MusicBrainz MusicBrainz captures information about artists, their recorded works, and the relationships between them. Recorded works entries capture at a minimum the album title, track titles, and the length of each track. These entries are maintained by volunteer editors who follow community written style guidelines. Recorded works can additionally store information about the release date and country, the CD ID, cover art, acoustic fingerprint, free-form annotation text and other metadata. Semantic Web I have an idea that I think is very important but I haven’t yet polished to the point where I’m comfortable sharing it. I’m going to share it anyway, unpolished, because I think it’s that useful. So here I am, handing you a dull, gray stone, and I’m saying there’s a diamond inside. Maybe even a dilithium crystal.

Tag (metadata) Tagging was popularized by websites associated with Web 2.0 and is an important feature of many Web 2.0 services. It is now also part of some desktop software. A Description of the Equator and Some Otherlands, collaborative hypercinema portal, produced by documenta X, 1997. User upload page associating user contributed media with the term Tag. Online and Internet databases and early websites deployed them as a way for publishers to help users find content.

Metadata Metadata is "data about data".[1] There are two "metadata types;" structural metadata, about the design and specification of data structures or "data about the containers of data"; and descriptive metadata about individual instances of application data or the data content. The main purpose of metadata is to facilitate in the discovery of relevant information, more often classified as resource discovery. Metadata also helps organize electronic resources, provide digital identification, and helps support archiving and preservation of the resource. Metadata assists in resource discovery by "allowing resources to be found by relevant criteria, identifying resources, bringing similar resources together, distinguishing dissimilar resources, and giving location information." [2] Definition[edit] Metadata (metacontent) is defined as the data providing information about one or more aspects of the data, such as:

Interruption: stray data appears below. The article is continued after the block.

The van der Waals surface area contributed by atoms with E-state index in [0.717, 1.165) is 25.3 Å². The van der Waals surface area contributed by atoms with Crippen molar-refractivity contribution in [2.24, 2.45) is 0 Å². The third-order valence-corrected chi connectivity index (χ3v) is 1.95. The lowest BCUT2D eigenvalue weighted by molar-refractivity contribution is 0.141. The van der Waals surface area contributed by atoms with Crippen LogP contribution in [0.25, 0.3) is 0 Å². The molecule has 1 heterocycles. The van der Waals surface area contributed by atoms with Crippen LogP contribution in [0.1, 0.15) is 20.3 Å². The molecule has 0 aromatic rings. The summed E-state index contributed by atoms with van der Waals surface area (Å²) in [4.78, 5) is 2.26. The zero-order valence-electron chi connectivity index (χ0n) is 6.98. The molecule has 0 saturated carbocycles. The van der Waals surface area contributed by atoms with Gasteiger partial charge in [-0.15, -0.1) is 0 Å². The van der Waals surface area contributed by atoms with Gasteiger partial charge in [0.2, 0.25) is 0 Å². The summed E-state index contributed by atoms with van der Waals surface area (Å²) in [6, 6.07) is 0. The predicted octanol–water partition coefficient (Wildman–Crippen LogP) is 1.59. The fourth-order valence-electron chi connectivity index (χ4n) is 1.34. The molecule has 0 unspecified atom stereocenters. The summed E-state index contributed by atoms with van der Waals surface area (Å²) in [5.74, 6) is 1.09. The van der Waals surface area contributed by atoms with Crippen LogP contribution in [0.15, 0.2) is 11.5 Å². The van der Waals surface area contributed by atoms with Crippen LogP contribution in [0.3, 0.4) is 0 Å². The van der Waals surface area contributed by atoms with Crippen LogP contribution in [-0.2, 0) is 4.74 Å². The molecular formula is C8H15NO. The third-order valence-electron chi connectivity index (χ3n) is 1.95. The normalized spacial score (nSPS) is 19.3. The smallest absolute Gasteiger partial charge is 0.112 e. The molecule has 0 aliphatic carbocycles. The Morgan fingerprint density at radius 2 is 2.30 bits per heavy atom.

Linked Data What is Linked Data? The Semantic Web is a Web of Data — of dates and titles and part numbers and chemical properties and any other data one might conceive of. The collection of Semantic Web technologies (RDF, OWL, SKOS, SPARQL, etc.) provides an environment where application can query that data, draw inferences using vocabularies, etc. However, to make the Web of Data a reality, it is important to have the huge amount of data on the Web available in a standard format, reachable and manageable by Semantic Web tools. Furthermore, not only does the Semantic Web need access to data, but relationships among data should be made available, too, to create a Web of Data (as opposed to a sheer collection of datasets). This collection of interrelated datasets on the Web can also be referred to as Linked Data.

Music This article is about music as a form of art. For history see articles for History of music and Music history. The creation, performance, significance, and even the definition of music vary according to culture and social context. Music ranges from strictly organized compositions (and their recreation in performance), through improvisational music to aleatoric forms. Music can be divided into genres and subgenres, although the dividing lines and relationships between music genres are often subtle, sometimes open to personal interpretation, and occasionally controversial.